Back in our room, much of our stuff – other than boots and gloves – was dry. We packed, loaded up, then put the final bits of wet gear on, and saddled up for the day. It was a bit of a mix of rain and sun for a while, but the weather improved throughout the day.

Southward along Loch Linnhe, then through Glencoe and up the great glen towards Rannoch moor. Wild, beautiful nature at its finest. W had various photo stops along the way, and lunch at the bridge of Orchy.

We had been retracing our steps for part of the route, and rode through Tyndrum and alongside Loch Tay, which was as stunningly attractive as our first pass. Through the wooded roads towards Aberfeldy we then headed, and made a stop at Grandtully, to visit the Highland Chocolatier – apparently the best chocolates in Scotland.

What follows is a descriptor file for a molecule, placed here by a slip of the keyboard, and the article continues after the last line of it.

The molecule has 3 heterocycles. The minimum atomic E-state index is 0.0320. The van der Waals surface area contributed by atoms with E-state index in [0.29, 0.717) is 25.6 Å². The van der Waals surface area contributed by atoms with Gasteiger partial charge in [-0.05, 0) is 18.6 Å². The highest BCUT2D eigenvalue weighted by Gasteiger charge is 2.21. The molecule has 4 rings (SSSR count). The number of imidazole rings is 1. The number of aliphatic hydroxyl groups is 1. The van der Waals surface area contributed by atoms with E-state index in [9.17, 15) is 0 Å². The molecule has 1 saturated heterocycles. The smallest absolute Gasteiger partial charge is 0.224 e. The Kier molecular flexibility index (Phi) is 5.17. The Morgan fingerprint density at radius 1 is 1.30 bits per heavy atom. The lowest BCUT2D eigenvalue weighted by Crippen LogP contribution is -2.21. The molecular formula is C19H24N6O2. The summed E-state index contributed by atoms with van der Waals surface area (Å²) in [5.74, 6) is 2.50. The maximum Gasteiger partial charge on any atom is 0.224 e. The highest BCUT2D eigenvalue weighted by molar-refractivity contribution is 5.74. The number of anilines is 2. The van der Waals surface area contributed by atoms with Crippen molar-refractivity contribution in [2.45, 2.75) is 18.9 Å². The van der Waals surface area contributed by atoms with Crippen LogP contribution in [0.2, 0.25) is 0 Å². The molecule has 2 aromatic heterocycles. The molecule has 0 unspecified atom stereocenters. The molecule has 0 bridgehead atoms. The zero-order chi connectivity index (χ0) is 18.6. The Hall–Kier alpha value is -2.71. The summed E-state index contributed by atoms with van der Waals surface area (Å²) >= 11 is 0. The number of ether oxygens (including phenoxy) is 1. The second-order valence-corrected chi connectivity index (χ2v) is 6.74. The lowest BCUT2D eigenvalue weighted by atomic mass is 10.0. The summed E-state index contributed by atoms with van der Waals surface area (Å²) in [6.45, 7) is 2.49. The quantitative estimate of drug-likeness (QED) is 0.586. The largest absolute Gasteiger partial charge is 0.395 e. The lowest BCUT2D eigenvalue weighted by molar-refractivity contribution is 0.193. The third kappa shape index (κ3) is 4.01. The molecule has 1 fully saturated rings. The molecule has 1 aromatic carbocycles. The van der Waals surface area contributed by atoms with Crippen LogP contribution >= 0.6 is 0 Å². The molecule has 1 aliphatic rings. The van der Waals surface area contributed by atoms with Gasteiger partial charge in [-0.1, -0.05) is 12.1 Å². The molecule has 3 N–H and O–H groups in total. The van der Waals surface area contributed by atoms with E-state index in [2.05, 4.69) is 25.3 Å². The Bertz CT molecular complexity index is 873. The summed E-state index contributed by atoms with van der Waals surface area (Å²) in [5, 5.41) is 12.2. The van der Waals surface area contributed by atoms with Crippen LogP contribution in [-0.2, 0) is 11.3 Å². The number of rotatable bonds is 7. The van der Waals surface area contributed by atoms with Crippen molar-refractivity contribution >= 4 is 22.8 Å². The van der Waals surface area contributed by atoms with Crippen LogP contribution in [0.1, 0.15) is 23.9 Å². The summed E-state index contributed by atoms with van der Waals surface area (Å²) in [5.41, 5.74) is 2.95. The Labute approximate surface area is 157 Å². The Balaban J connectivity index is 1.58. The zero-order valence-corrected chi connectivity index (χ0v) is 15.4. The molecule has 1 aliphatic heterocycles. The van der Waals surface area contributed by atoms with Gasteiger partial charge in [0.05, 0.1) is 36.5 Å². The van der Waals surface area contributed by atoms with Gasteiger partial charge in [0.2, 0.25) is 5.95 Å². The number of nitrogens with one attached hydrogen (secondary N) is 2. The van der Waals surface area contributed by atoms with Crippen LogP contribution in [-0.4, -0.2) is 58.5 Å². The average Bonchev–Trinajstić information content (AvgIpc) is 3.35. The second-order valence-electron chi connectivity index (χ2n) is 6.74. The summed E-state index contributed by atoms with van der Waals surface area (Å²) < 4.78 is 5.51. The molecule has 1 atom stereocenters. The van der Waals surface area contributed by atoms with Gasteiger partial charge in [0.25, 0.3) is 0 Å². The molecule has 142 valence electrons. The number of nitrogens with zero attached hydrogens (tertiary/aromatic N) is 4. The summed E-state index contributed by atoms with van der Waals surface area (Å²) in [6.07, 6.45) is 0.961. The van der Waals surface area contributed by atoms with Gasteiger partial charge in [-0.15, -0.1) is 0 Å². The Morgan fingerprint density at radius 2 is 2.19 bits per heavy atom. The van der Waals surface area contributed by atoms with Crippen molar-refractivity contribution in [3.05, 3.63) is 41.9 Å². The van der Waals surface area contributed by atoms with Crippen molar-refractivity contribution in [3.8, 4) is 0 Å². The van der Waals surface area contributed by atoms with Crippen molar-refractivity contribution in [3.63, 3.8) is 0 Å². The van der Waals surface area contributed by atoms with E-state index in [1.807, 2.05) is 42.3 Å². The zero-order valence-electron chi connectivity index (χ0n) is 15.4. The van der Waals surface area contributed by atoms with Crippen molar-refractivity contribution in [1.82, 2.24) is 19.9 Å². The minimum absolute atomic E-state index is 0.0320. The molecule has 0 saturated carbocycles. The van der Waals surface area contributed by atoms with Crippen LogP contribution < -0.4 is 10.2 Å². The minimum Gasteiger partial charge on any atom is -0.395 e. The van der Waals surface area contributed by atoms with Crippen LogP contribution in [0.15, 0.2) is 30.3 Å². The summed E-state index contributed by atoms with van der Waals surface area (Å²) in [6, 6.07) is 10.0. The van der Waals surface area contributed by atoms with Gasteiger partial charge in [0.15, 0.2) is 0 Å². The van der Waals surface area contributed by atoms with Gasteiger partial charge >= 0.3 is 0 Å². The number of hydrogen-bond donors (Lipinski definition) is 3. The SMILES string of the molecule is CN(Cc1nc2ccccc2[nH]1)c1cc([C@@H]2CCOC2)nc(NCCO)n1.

A quirky shop, selling beautifully made chocolates, as well as a cafe selling various of their wares, tasting menus and more. We had a drink and some delicious choccy, then rode the last ten miles to Pitlochry in glorious summer sun. It was almost as if the rain didn’t happen (except that my boots are still damp inside).

My old mate Gus, who lives in Edinburgh, had ridden up to meet us. We checked in to our nice B&B, then had a walk with Gus down to the river. A nice stroll led us to a good steakhouse, and we three proceeded to eat fare fit for a king.